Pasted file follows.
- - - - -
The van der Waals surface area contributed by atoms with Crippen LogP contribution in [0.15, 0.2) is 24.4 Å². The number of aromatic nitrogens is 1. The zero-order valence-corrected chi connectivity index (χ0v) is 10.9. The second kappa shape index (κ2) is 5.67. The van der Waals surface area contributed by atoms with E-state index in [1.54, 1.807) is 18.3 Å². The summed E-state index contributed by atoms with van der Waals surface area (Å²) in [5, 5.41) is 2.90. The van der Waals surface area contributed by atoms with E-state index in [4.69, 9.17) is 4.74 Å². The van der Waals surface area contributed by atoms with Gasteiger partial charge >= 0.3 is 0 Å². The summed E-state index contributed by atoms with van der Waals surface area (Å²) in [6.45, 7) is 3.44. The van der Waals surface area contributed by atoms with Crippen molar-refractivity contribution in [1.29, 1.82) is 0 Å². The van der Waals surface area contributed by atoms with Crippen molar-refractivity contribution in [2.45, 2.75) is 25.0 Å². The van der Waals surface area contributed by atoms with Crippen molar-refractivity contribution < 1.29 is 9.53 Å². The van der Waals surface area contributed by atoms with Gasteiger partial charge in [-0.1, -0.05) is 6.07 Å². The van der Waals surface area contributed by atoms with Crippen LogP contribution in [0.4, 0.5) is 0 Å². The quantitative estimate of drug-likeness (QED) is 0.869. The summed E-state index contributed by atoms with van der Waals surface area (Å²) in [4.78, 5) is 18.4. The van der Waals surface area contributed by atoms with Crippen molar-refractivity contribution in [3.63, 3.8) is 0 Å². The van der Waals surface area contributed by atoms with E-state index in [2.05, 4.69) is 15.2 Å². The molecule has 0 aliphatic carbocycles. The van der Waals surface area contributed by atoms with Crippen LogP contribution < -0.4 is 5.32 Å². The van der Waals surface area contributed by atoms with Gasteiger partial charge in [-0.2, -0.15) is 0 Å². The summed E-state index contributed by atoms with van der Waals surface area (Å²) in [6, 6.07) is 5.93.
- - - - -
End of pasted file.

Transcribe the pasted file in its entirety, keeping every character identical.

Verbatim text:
The van der Waals surface area contributed by atoms with Crippen LogP contribution in [0.15, 0.2) is 24.4 Å². The number of aromatic nitrogens is 1. The zero-order valence-corrected chi connectivity index (χ0v) is 10.9. The second kappa shape index (κ2) is 5.67. The van der Waals surface area contributed by atoms with E-state index in [1.54, 1.807) is 18.3 Å². The summed E-state index contributed by atoms with van der Waals surface area (Å²) in [5, 5.41) is 2.90. The van der Waals surface area contributed by atoms with E-state index in [4.69, 9.17) is 4.74 Å². The van der Waals surface area contributed by atoms with Gasteiger partial charge >= 0.3 is 0 Å². The summed E-state index contributed by atoms with van der Waals surface area (Å²) in [6.45, 7) is 3.44. The van der Waals surface area contributed by atoms with Crippen molar-refractivity contribution in [1.29, 1.82) is 0 Å². The van der Waals surface area contributed by atoms with Crippen molar-refractivity contribution in [2.45, 2.75) is 25.0 Å². The van der Waals surface area contributed by atoms with Crippen molar-refractivity contribution < 1.29 is 9.53 Å². The van der Waals surface area contributed by atoms with Gasteiger partial charge in [-0.1, -0.05) is 6.07 Å². The van der Waals surface area contributed by atoms with Crippen LogP contribution in [0.4, 0.5) is 0 Å². The quantitative estimate of drug-likeness (QED) is 0.869. The summed E-state index contributed by atoms with van der Waals surface area (Å²) in [4.78, 5) is 18.4. The van der Waals surface area contributed by atoms with Crippen molar-refractivity contribution in [3.63, 3.8) is 0 Å². The van der Waals surface area contributed by atoms with E-state index in [2.05, 4.69) is 15.2 Å². The molecule has 0 aliphatic carbocycles. The van der Waals surface area contributed by atoms with Crippen LogP contribution < -0.4 is 5.32 Å². The van der Waals surface area contributed by atoms with Gasteiger partial charge in [-0.2, -0.15) is 0 Å². The summed E-state index contributed by atoms with van der Waals surface area (Å²) in [6, 6.07) is 5.93.